Scripture: Matthew 25:14-30
14 "For it will be as when a man going on a journey called his
servants and entrusted to them his property; 15 to one he gave
five talents, to another two, to another one, to each according to
his ability. Then he went away. 16 He who had received the five
talents went at once and traded with them; and he made five
talents more. 17 So also, he who had the two talents made two
talents more. 18 But he who had received the one talent went and
dug in the ground and hid his master's money. 19 Now after a long
time the master of those servants came and settled accounts with
them. 20 And he who had received the five talents came forward,
bringing five talents more, saying, `Master, you delivered to me
five talents; here I have made five talents more.' 21 His
master said to him, `Well done, good and faithful servant; you
have been faithful over a little, I will set you over much; enter
into the joy of your master.' 22 And he also who had the two
talents came forward, saying, `Master, you delivered to me two
talents; here I have made two talents more.' 23 His master said to
him, `Well done, good and faithful servant; you have been faithful
over a little, I will set you over much; enter into the joy
of your master.'
24 He also who had received the one talent came forward, saying, `Master, I knew you to be a hard man, reaping where you did not sow, and gathering where you did not winnow; 25 so I was afraid, and I went and hid your talent in the ground. Here you have what is yours.' 26 But his master answered him, `You wicked and slothful servant! You knew that I reap where I have not sowed, and gather where I have not winnowed? 27 Then you ought to have invested my money with the bankers, and at my coming I should have received what was my own with interest. 28 So take the talent from him, and give it to him who has the ten talents. 29 For to every one who has will more be given, and he will have abundance; but from him who has not, even what he has will be taken away. 30 And cast the worthless servant into the outer darkness; there men will weep and gnash their teeth.'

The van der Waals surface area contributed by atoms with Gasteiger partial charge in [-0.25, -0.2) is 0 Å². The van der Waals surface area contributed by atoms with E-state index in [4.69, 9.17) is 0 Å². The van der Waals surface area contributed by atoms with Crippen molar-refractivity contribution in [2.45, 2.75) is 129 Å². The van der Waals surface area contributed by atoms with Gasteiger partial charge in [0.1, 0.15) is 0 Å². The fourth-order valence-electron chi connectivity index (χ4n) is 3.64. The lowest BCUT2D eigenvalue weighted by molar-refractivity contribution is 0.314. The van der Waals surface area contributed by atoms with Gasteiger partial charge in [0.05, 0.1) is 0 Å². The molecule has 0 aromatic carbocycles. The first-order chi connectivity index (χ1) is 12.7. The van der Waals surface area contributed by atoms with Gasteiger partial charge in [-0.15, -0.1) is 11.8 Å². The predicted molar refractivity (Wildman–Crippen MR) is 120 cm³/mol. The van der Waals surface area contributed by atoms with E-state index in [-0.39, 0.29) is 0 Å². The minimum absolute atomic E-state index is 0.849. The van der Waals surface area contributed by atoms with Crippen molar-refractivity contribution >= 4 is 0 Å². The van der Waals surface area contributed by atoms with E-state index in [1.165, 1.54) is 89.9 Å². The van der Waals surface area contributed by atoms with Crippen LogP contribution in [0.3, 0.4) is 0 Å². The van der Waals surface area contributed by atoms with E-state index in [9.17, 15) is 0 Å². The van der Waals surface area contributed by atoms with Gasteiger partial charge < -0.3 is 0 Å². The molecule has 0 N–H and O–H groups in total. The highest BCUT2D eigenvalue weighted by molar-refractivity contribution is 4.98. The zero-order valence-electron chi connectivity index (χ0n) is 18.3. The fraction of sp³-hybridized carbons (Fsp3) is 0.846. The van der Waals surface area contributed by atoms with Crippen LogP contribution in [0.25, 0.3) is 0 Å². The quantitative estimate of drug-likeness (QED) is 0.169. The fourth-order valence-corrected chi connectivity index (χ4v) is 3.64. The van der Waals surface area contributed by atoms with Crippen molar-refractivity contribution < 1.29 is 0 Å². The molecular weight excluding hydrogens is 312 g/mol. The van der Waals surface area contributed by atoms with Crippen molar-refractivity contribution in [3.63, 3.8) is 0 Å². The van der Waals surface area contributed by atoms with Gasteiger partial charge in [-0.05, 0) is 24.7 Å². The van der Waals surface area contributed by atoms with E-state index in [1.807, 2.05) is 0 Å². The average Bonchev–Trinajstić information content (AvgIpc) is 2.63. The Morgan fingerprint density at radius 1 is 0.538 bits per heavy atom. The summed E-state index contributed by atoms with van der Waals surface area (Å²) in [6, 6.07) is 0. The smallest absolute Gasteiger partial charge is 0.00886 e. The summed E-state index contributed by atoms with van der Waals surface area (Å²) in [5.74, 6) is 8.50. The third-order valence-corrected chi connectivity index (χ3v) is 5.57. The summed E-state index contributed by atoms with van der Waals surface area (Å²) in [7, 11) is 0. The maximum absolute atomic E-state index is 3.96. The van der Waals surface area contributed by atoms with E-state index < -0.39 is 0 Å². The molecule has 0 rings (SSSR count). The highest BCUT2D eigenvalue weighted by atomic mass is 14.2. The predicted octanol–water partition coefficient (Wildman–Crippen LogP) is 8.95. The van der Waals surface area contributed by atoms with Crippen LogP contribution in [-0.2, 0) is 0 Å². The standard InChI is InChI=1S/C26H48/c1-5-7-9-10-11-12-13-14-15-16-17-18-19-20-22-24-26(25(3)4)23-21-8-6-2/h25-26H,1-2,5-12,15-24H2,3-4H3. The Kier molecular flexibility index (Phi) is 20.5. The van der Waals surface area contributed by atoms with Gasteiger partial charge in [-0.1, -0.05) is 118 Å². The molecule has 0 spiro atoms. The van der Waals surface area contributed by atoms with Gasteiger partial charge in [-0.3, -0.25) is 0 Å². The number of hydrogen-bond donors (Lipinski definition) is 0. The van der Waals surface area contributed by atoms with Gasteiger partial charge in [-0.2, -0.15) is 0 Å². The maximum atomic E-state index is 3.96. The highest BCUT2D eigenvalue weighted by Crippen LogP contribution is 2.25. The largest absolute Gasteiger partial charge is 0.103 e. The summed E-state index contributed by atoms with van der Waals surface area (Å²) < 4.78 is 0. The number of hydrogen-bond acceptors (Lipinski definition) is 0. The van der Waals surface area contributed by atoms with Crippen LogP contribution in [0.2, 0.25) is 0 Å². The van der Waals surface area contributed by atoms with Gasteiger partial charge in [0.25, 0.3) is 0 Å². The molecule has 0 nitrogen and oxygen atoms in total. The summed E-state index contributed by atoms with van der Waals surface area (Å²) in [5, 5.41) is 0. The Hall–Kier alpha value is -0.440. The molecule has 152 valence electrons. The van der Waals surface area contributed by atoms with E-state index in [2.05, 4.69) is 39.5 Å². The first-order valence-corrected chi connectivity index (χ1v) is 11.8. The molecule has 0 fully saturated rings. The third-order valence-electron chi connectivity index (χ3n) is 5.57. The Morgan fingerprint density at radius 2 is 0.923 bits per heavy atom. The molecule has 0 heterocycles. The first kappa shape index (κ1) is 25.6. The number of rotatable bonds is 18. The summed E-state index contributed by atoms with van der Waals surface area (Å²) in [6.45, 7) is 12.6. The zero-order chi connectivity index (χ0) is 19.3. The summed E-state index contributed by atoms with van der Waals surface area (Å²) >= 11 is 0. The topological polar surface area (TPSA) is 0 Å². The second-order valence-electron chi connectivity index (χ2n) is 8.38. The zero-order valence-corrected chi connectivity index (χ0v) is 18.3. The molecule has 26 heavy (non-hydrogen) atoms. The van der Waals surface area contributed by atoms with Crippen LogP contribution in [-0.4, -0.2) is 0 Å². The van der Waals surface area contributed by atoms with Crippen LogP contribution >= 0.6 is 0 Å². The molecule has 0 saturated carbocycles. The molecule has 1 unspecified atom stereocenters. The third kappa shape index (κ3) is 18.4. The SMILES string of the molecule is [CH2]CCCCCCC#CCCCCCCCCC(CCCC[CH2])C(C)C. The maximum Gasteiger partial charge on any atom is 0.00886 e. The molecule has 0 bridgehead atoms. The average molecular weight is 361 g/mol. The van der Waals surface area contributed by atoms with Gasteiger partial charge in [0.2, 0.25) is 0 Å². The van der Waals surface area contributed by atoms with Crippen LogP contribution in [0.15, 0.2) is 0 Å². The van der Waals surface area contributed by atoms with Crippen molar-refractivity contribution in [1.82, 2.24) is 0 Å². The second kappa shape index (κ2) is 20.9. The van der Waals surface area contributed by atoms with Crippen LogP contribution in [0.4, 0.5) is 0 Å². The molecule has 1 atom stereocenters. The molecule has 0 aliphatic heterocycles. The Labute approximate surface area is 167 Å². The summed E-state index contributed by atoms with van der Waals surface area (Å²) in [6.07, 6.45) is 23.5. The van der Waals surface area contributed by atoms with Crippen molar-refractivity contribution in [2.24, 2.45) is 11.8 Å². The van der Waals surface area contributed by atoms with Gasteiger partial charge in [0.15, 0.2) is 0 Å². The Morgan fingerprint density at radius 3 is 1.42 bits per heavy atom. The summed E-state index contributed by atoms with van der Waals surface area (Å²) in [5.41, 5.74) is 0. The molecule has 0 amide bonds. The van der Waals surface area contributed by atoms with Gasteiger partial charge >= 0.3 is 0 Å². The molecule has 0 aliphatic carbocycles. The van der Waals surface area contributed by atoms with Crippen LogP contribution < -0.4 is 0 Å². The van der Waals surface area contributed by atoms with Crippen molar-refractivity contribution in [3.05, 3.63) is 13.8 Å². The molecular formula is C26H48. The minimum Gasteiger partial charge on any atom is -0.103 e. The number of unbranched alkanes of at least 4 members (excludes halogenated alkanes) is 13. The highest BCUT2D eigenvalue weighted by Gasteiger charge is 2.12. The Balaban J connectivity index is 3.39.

Meditation: What can economics and productivity teach us
about the kingdom of heaven? Jesus' story about a businessman who
leaves town and entrusts his money with his workers made perfect
sense to his audience. Wealthy merchants and businessmen often had
to travel abroad and leave the business to others to handle while
they were gone.
Why did Jesus tell this story and what can it teach us? Most
importantly it tells us something about how God deals with us, his
disciples and servants. The parable speaks first of the Master's
trust in his servants. While he goes away he leaves them with his
money to use as they think best. While there were no strings
attached, this was obviously a test to see if the Master's workers
would be industrious and reliable in their use of the money
entrusted to them. The master rewards those who are industrious
and faithful and he punishes those who sit by idly and who do